Know the facts. Sunscreen is a ‘screen’ and not a ‘block’ and will never block 100% UV radiation. It is still possible to receive a dose of UV radiation high enough to cause skin damage while wearing sunscreen.

Lips need sunscreen, too! The FDA recommends applying sunscreen on all uncovered skin, including your lips, nose, ears, neck, hands, feet and hairline. 

Melanoma. The most serious type of skin cancer that develops in the cells (melanocytes) that produce melanin — the pigment that gives your skin its color.

No time like the present. The Skin Cancer Foundation recommends everyone wear sunscreen, and babies can start wearing it as early as six months old. 

Overcast days call for sunscreen, too! Just because the sun is hiding behind the clouds doesn’t mean it’s not there. Up to 80% of UV rays can get through to your skin. You can still burn, so treat it like any other sunny day and check the UV Index and wear SPF.

Perfume at night only. When sprayed directly onto the skin, perfume can undermine the skin’s ability to protect itself against UV damage and makes it more vulnerable to sun damage. That means the level of protection you get from your sunscreen is diminished as well. Avoid it during the day, if possible. 

Quarter of a teaspoon. You need a generous ¼ teaspoon of sunscreen for your face, the front of your neck, your ears and the little space behind your ears in front of your hairline. Use more if you have a high forehead or large face. To be safe, aim for between ¼ and ½ teaspoon of sunscreen for your face, neck and ears.

Rays at higher altitudes. If you’re skiing, UV rays are even more intense at higher altitudes as up to 80% gets reflected off its surface. Even when the temperatures get chilly, use a broad spectrum SPF 30.

Skin cancer. According to the U.S. Department of Health and Human Services, nearly five million people are treated for skin cancer every year.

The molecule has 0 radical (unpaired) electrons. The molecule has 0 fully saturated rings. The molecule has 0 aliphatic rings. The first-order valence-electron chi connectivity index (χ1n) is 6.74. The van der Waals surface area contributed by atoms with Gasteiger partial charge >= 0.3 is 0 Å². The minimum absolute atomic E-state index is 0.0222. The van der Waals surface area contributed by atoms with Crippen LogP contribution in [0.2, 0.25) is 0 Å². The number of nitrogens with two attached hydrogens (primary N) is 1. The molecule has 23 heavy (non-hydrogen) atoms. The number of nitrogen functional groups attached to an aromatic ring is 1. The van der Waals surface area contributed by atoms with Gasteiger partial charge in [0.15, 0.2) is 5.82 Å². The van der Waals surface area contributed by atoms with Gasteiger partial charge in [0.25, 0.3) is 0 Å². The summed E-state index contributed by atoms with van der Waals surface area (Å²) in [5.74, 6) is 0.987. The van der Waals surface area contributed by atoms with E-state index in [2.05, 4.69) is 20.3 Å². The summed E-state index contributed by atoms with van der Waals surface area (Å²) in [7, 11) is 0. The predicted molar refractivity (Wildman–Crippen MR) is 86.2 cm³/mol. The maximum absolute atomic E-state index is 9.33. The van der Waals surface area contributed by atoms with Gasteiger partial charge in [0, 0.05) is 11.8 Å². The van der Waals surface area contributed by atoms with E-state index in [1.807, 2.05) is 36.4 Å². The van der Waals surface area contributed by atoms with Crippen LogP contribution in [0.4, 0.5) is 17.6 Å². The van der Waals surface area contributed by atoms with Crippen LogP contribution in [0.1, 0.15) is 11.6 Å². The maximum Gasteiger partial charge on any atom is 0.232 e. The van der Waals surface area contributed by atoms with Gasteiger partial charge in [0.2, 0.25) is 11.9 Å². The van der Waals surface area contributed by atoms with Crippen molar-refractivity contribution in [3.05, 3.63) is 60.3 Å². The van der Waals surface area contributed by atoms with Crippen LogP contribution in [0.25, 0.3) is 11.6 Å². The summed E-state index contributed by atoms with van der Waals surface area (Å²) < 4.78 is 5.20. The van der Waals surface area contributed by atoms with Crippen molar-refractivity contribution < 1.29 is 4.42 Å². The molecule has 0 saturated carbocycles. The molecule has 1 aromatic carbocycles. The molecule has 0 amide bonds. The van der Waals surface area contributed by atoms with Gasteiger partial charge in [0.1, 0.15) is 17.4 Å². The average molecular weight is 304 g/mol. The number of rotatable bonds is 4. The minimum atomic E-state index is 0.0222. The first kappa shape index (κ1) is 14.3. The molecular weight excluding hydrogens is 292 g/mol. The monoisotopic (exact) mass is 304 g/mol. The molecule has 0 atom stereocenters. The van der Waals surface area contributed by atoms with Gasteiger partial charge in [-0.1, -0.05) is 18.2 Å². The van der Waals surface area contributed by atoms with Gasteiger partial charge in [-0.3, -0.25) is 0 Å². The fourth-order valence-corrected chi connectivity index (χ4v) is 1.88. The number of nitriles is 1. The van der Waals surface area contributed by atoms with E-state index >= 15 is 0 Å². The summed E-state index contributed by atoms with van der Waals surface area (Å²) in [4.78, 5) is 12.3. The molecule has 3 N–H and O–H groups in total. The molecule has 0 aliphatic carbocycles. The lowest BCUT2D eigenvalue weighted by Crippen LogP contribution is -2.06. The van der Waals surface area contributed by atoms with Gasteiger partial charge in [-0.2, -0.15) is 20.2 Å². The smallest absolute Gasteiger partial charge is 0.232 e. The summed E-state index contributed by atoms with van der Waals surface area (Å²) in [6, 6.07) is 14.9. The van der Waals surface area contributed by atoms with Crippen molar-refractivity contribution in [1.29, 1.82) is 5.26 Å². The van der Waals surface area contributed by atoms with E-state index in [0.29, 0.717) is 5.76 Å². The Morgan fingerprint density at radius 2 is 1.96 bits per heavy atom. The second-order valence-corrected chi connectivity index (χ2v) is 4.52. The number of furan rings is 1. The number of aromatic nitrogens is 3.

Two types of SPF sunscreens — chemical and physical. Both types prevent the sun’s rays from entering the skin, each just uses different ingredients. Physical SPFs have either titanium or zinc while chemical SPFs contain elements like oxybenzone, avobenzone and octinoxate.

Ultraviolet rays. The most damaging of the sun’s rays to our skin are ultraviolet (UV) rays. There are two basic types of ultraviolet rays that reach the earth’s surface—UVA and UVB.

Vitamin D. Your body gets vitamin D when sunlight hits the skin. While theoretically, wearing sunscreen can lower vitamin D levels, most people get their recommended dose through food, or doing simple tasks outdoors. 

Waterproof sunscreen. Waterproof, baby or sport sunscreens don’t exist. No sunscreen is waterproof or sweatproof (at least, not yet).

X factor. Sunscreen is one of the most important items in your beach tote, pool bag or travel backpack.

You should be wearing sunscreen every day. Dermatologists recommend you use sunscreen every day while you’re outdoors.

Zinc oxide. One of the biggest benefits to using zinc oxide sunscreen is that it’s ideal for those with sensitive skin. If you have eczema or another inflammatory skin condition, a zinc oxide sunscreen may be your best bet for sun protection.

So, whether you are spending your time in the Florida sun this summer, or traveling on a vacation, don’t forget that sun safety is essential for everyone.